Government expands groups of children who can be vaccinated against HPV and meningitis

Government expands groups of children who can be vaccinated against HPV and meningitis

Used in more than one hundred countries as a strategy to prevent and reduce diseases caused by the virus, such as cancer of the cervix, vulva, vagina, anal region, penis and oropharynx, the vaccine that protects against Human Papillomavirus (HPV) will be permanently applied to 9 and 10 year old boys, a new age group incorporated into the target audience.

Under the Unified Health System (SUS), immunization against HPV was only available in two doses (with an interval of six months between each one) for girls aged 9 to 14 years and boys aged 11 to 14 years. With the change, vaccination is now applied to everyone in the age group between 9 and 14 years of age, regardless of sex.

Vitória was the first city in the state to start vaccinating children. Credit: André Sobral/Victoria City Hall

Incorporated in a staggered manner into the SUS as of 2014, the vaccine is still applied in adolescence because it is more favorable for vaccination to be carried out before the person has sexual activity.

People living with HIV/AIDS, transplants of solid organs, bone marrow and cancer patients, all between 9 and 26 years of age, can also receive the immunizer free of charge. For these patients, three doses are required, with intervals of two and six months after the first.

Virus transmitted by sexual intercourse or by direct contact with infected skin or mucous membranes, HPV is responsible for almost all cases of cervical cancer, for more than 90% of anal cancer cases and for 63% of penile cancers, in addition to part of other types of tumors, such as those of the throat, vulva and vagina.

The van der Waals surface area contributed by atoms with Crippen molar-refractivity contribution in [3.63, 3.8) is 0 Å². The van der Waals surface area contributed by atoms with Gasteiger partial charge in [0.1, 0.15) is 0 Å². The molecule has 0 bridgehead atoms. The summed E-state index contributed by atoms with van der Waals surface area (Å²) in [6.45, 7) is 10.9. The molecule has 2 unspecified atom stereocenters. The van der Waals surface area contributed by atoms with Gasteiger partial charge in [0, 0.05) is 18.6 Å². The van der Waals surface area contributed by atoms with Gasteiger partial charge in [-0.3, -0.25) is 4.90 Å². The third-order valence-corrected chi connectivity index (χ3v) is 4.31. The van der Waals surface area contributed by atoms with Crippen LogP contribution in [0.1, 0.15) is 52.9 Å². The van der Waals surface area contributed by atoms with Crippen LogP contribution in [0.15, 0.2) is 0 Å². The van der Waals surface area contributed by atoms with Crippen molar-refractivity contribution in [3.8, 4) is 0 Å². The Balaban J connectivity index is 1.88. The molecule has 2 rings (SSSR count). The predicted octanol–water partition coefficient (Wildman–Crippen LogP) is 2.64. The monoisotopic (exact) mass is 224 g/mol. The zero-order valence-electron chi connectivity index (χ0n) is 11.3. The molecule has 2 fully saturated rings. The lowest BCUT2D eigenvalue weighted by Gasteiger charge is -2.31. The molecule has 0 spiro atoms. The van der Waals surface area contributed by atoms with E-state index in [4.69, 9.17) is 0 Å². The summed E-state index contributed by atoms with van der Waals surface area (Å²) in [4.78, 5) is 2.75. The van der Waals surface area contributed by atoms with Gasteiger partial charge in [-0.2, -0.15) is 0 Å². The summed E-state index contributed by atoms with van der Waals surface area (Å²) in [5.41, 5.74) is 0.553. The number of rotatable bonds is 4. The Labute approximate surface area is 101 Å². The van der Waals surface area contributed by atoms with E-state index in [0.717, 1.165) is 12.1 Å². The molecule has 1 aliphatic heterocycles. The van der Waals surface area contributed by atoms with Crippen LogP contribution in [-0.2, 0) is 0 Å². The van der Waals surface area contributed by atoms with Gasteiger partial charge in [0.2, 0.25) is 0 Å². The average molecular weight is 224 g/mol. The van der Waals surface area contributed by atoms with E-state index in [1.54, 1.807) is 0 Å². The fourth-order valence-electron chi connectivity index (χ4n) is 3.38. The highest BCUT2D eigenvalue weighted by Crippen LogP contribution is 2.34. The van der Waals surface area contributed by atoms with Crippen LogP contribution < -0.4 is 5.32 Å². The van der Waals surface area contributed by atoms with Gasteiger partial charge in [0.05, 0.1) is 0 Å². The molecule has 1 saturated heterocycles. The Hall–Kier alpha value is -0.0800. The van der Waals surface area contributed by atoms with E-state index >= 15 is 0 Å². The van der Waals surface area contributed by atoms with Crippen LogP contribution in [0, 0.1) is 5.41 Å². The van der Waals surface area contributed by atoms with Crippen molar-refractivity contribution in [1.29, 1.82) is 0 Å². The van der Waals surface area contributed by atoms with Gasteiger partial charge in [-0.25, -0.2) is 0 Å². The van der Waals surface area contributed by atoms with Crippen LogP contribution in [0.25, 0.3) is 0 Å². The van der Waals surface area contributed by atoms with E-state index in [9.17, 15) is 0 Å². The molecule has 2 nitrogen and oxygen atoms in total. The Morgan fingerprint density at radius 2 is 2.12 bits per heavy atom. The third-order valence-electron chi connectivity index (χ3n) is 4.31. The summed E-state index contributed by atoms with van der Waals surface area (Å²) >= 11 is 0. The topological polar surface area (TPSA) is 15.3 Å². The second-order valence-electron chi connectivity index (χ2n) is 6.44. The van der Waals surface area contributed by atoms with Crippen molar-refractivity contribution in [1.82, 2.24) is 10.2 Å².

Also according to the Ministry of Health, it is estimated that Brazil has at least 10 million people infected with the Human Papillomavirus and that, every year, 700,000 new cases of the infection appear. Worldwide, about 105 million people are positive for HPV 16 or 18.

Meningococcal ACWY

Based on research that shows that meningococcal vaccines demonstrate a more robust immune response in adolescents, with the persistence of protective antibodies for a prolonged period, the Ministry of Health also decided to temporarily offer the ACWY meningococcal vaccine for the age group vaccinated between 11 and 14 years.

According to the federal government, such evidence supported the National Immunization Program (PNI) to include in the National Vaccination Calendar the administration of booster doses with meningococcal conjugate vaccines during adolescence.

The immunizer against meningitis is available in the National Vaccination Calendar for adolescents between 11 and 12 years old, but until June 2023, those between 13 and 14 years old will also be able to receive the dose. According to the folder, the expansion aims to reduce the number of carriers of the bacteria in the nasopharynx.

The Ministry of Health also states that it distributes the meningococcal ACWY vaccine (conjugate) monthly to the States. The indication is to take a dose or booster, according to the vaccination situation.

According to the folder, the age group at greatest risk of illness are children under one year of age, but adolescents and young adults are primarily responsible for maintaining the circulation of the disease. For children aged 3 months to 12 months, the vaccine offered by SUS remains Meningococcal C.

Meningococcal meningitis is transmitted by a group of bacteria called meningococci, and causes inflammation of the meninges, the membrane that surrounds the brain and spinal cord. Transmission occurs through the respiratory tract, that is, through the air. It can leave neurological, hearing and chronic pain sequelae.

In Brazil, the most common is type C (which involves 80% of cases), followed by type B. Types A, W and Y are less frequent. Vaccines are considered the best way to prevent meningitis and are specific for each serogroup.


Since July, the PNI also recommends the expansion of the public able to receive the meningococcal vaccine C (Conjugate), which involves health workers and children up to 10 years old. The target audience is extended until February 2023 and aims to protect the population against serogroup C meningococcal disease.

The immunizer is part of the National Vaccination Calendar, with two doses being indicated, at 3 and 5 months of age and a booster preferably at 12 months of age. According to the new guidance from the Ministry of Health, if children up to 10 years old have not been vaccinated, they should take a dose of meningococcal C. Health workers, even with the complete vaccination schedule, can be vaccinated with one more dose.

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